Complainant's argument also ignores the teaching of the supreme court in Serebin, that a purpose of the affirmative defense at issue herein is to avoid forcing employers to assume risks of repeated conduct by those whose conviction records show them to have the propensity to commit similar crimes. 139 Wis. 2d at 823.  As noted, Complainant's construction of the statute could require the Commission and courts to affirmatively order an employer to hire a person for a position notwithstanding that an independent, after-the-fact analysis conclusively demonstrates that the person has a conviction record which substantially relates to the position in question, thus creating precisely the situation which the Legislature intended to avoid.

For these reasons, the commission concludes that the failure of the Respondent in this case to have made its own inquiry into and decision on the existence of a "substantial relationship" is not relevant to the applicability of sec. 111.335(1)(c)(1), Stats. The Commission carries out such an inquiry independently. Doing so, it arrives at the conclusion that the circumstances of the offense for which Complainant Collins was convicted in 1976, armed robbery, were substantially related to the circumstances of the position of Juvenile Correctional Worker.

The circumstances of the offense of armed robbery are substantially related to the position of school bus driver. Gibson v. Transportation Commission, 106 Wis. 2d at 29. The Commission considers it obvious from this that the circumstances of the offense of armed robbery would also be substantially related to the position of Juvenile Correctional Worker, a position that supervises young persons assigned to the Children's Court Detention Center. The characteristics which the court indicated in Gibson would be needed by a school bus driver, those being extreme patience, levelheadedness and avoidance of the use of force, 106 Wis. 2d at 28, and which the court found were contradicted by the propensities evidenced by an armed robbery conviction, are certainly necessary in what is in effect a job as a prison guard for juvenile detainees. That job involves similar responsibility for juveniles, but in a much more difficult situation than that presented on a school bus.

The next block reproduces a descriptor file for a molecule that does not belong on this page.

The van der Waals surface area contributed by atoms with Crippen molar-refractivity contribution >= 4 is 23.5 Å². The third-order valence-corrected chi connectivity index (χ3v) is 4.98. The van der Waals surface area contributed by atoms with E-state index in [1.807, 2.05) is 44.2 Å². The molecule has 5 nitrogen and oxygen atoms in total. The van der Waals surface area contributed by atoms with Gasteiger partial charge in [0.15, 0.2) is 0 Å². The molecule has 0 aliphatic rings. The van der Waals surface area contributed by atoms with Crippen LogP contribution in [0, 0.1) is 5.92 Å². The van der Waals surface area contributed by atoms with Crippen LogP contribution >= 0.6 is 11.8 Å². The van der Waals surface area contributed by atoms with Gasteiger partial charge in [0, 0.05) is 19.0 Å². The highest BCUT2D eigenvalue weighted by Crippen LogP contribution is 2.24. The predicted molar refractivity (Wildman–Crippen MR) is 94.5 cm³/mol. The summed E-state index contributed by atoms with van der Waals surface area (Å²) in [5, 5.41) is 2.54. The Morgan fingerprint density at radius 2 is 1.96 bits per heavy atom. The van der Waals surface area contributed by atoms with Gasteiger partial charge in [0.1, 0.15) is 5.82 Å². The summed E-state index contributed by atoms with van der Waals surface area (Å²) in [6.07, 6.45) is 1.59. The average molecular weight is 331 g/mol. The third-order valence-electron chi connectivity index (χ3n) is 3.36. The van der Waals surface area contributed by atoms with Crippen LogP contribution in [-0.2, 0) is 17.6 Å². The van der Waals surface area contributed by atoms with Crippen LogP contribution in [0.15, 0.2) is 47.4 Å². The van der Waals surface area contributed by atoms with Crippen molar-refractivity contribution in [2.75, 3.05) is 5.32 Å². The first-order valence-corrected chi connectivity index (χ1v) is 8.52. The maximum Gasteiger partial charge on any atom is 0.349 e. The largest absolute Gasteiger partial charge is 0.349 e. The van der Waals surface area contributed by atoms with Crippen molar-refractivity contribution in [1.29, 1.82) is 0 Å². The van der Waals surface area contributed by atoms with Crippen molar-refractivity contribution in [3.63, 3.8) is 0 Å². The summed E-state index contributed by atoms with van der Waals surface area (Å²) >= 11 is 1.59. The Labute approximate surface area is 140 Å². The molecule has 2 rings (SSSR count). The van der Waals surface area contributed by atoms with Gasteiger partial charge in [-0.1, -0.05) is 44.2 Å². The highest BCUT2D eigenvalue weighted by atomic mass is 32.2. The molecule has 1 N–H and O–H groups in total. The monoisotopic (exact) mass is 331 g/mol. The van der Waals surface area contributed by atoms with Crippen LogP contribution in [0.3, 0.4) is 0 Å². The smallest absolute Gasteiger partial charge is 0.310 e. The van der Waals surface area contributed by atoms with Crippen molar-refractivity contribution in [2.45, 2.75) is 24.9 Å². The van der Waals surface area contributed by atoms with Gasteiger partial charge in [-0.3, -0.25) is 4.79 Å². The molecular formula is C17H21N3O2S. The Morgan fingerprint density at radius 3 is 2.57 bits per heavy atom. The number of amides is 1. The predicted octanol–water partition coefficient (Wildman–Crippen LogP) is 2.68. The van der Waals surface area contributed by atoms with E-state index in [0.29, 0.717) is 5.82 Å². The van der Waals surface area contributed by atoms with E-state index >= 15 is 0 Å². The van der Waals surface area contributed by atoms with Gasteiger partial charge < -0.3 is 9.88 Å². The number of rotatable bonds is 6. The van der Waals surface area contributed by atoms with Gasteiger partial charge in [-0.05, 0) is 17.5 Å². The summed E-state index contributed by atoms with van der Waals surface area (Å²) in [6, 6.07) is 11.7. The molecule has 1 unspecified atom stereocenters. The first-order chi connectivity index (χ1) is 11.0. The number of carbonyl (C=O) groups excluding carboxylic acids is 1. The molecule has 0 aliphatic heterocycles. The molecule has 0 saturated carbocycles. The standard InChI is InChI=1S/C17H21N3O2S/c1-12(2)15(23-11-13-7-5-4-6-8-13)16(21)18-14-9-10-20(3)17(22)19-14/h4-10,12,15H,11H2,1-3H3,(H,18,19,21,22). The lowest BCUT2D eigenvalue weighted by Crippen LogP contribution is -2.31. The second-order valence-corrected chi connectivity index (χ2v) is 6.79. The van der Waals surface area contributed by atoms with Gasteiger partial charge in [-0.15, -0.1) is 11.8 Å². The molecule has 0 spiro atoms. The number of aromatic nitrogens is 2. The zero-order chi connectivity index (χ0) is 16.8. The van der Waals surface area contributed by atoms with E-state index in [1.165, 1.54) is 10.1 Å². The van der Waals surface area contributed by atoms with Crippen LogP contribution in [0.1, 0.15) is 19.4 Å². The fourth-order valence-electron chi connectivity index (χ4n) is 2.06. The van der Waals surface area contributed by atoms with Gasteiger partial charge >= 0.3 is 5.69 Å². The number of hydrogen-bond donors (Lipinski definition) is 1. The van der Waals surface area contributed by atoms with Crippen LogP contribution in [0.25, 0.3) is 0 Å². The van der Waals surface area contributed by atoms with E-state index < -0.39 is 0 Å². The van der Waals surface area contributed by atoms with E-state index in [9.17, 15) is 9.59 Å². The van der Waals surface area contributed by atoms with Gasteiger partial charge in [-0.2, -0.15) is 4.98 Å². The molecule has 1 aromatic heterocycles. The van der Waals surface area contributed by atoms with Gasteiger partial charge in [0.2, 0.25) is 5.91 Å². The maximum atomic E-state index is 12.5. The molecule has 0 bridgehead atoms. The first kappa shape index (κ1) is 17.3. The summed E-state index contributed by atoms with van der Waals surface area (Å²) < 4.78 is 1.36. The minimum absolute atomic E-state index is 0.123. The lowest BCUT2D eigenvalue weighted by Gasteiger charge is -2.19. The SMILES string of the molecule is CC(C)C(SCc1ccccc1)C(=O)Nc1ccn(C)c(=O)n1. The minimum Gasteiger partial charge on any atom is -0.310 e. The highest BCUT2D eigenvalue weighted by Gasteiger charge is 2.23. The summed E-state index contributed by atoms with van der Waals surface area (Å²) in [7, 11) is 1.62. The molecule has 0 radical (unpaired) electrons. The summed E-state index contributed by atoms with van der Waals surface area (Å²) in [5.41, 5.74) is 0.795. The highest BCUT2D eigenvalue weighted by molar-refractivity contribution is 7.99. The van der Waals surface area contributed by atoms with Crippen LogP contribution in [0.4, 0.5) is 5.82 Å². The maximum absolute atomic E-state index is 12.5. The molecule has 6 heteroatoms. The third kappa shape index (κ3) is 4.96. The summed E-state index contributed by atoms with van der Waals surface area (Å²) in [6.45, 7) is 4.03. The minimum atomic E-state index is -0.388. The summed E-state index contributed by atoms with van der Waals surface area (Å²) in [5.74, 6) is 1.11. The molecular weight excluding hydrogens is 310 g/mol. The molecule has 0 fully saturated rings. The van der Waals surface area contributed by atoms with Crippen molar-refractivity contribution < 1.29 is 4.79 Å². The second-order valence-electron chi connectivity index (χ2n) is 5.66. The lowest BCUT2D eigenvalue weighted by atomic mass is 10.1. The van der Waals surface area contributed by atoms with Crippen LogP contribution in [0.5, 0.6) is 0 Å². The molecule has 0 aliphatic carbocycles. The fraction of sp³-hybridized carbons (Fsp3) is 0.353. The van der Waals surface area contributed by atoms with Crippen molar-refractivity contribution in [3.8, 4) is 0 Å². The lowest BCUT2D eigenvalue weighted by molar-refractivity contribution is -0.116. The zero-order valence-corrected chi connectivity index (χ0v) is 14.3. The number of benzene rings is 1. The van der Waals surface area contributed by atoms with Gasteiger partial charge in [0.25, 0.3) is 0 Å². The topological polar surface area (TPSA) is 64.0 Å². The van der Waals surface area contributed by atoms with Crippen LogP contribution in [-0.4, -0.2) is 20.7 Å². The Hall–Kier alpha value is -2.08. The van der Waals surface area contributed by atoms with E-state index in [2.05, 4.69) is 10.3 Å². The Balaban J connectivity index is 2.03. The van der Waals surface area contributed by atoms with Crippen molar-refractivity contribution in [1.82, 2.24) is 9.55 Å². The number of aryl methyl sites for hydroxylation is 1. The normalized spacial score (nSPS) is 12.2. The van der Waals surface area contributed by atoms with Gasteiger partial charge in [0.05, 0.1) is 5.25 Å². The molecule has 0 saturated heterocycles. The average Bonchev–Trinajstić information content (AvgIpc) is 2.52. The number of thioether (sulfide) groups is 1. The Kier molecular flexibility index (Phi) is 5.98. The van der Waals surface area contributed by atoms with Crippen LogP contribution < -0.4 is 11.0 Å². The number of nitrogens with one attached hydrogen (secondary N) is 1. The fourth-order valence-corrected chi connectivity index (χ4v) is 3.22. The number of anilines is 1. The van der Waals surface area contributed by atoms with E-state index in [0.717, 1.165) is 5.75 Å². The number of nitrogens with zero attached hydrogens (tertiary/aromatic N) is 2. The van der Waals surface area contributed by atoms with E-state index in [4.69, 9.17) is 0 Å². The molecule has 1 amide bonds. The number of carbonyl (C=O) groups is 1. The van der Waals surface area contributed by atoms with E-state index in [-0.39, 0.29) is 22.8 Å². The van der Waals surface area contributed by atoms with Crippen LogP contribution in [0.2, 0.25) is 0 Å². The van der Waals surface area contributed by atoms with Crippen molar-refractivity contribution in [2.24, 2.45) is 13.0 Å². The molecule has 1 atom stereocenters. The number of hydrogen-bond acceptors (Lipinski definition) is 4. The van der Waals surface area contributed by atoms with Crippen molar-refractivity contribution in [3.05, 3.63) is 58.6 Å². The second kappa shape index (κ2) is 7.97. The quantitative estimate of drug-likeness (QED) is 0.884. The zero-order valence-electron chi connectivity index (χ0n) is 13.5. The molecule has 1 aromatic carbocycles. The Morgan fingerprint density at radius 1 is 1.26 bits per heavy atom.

The Commission's conclusion that the offense herein was substantially related to the position makes it unnecessary for it to consider the arguments raised by Complainant, that the Administrative Law Judge improperly allowed certain evidence offered by the County in an effort to call into question whether Complainant had suffered any real loss by virtue of the removal of his name from the eligibility list.

NOTE: The Commission wishes to specifically indicate that, in deciding this matter, it has not given any consideration to the testimony of the Assistant Attorney General who was called as an expert witness by the County, on the question of whether Collins' conviction for armed robbery was substantially related to the position in this case. The point of allowing expert testimony is to allow the trier of fact to better understand the evidence or determine a fact in issue. Sec. 907.02, Stats. While in certain limited circumstances relating to establishment of the content of law from foreign jurisdictions, it may be appropriate to call attorneys as expert witnesses to testify as to what the law is, this is because in those limited circumstances the question of the nature of the foreign law is considered to be a question of fact. Witt v. Realist, Inc., 18 Wis. 2d 282, 289-90 (1962). There is no reported authority in Wisconsin recognizing the appropriateness of calling an attorney as an expert witness on an issue of domestic law which is an issue for the judge in the case. The commission considers that, where the facts of record concerning the circumstances of the offense and the circumstances of the position are undisputed, the question of whether there is a "substantial relation" between the two is purely a question of law. "Opinions" on that question, however offered, are actually no more than argument. Argument should be presented as such, not in the guise of "expert testimony" from attorneys sworn as witnesses.

The Commission has issued its own decision in this matter principally in order to set forth more fully the basis upon which it arrived at the same result as the Administrative Law Judge.

110


Appealed to Circuit Court.  Affirmed October 18, 1991.  Appealed to Court of Appeals.  Affirmed December 15, 1992, unpublished per curiam decision.